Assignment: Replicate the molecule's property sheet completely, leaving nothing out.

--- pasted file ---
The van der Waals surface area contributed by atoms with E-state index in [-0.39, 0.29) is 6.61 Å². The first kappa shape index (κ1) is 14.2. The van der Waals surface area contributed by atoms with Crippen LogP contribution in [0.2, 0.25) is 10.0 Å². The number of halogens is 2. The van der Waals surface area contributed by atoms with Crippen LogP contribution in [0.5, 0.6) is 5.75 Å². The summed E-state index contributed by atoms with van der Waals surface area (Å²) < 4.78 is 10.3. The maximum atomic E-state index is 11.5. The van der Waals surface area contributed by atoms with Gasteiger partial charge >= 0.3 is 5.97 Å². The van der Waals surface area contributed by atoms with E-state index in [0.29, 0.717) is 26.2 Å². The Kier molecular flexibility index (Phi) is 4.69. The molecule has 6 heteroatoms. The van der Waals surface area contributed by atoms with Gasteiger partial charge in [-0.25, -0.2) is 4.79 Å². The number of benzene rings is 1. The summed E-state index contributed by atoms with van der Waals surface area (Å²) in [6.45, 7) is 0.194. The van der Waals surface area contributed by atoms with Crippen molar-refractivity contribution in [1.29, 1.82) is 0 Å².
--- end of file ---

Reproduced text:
The van der Waals surface area contributed by atoms with E-state index in [-0.39, 0.29) is 6.61 Å². The first kappa shape index (κ1) is 14.2. The van der Waals surface area contributed by atoms with Crippen LogP contribution in [0.2, 0.25) is 10.0 Å². The number of halogens is 2. The van der Waals surface area contributed by atoms with Crippen LogP contribution in [0.5, 0.6) is 5.75 Å². The summed E-state index contributed by atoms with van der Waals surface area (Å²) < 4.78 is 10.3. The maximum atomic E-state index is 11.5. The van der Waals surface area contributed by atoms with Gasteiger partial charge >= 0.3 is 5.97 Å². The van der Waals surface area contributed by atoms with E-state index in [0.29, 0.717) is 26.2 Å². The Kier molecular flexibility index (Phi) is 4.69. The molecule has 6 heteroatoms. The van der Waals surface area contributed by atoms with Gasteiger partial charge in [-0.25, -0.2) is 4.79 Å². The number of benzene rings is 1. The summed E-state index contributed by atoms with van der Waals surface area (Å²) in [6.45, 7) is 0.194. The van der Waals surface area contributed by atoms with Crippen molar-refractivity contribution in [1.29, 1.82) is 0 Å².